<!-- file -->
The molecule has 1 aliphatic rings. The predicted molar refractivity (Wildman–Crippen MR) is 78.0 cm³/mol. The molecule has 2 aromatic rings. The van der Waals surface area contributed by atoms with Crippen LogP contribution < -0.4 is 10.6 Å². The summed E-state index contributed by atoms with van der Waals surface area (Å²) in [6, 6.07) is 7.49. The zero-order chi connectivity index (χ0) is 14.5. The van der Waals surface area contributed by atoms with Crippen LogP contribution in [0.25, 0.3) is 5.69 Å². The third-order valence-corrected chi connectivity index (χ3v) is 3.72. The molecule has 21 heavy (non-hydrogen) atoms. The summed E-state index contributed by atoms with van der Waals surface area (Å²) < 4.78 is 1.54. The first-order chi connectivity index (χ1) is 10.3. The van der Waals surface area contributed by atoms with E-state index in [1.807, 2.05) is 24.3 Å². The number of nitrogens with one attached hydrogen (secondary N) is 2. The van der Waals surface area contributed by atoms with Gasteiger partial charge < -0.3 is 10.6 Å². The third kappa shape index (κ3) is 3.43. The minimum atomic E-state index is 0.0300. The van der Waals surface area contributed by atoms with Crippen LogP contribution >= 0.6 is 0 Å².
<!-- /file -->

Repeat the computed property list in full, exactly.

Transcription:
The molecule has 1 aliphatic rings. The predicted molar refractivity (Wildman–Crippen MR) is 78.0 cm³/mol. The molecule has 2 aromatic rings. The van der Waals surface area contributed by atoms with Crippen LogP contribution < -0.4 is 10.6 Å². The summed E-state index contributed by atoms with van der Waals surface area (Å²) in [6, 6.07) is 7.49. The zero-order chi connectivity index (χ0) is 14.5. The van der Waals surface area contributed by atoms with Crippen LogP contribution in [0.25, 0.3) is 5.69 Å². The third-order valence-corrected chi connectivity index (χ3v) is 3.72. The molecule has 21 heavy (non-hydrogen) atoms. The summed E-state index contributed by atoms with van der Waals surface area (Å²) < 4.78 is 1.54. The first-order chi connectivity index (χ1) is 10.3. The van der Waals surface area contributed by atoms with E-state index in [1.807, 2.05) is 24.3 Å². The number of nitrogens with one attached hydrogen (secondary N) is 2. The van der Waals surface area contributed by atoms with Gasteiger partial charge < -0.3 is 10.6 Å². The third kappa shape index (κ3) is 3.43. The minimum atomic E-state index is 0.0300. The van der Waals surface area contributed by atoms with Crippen LogP contribution >= 0.6 is 0 Å².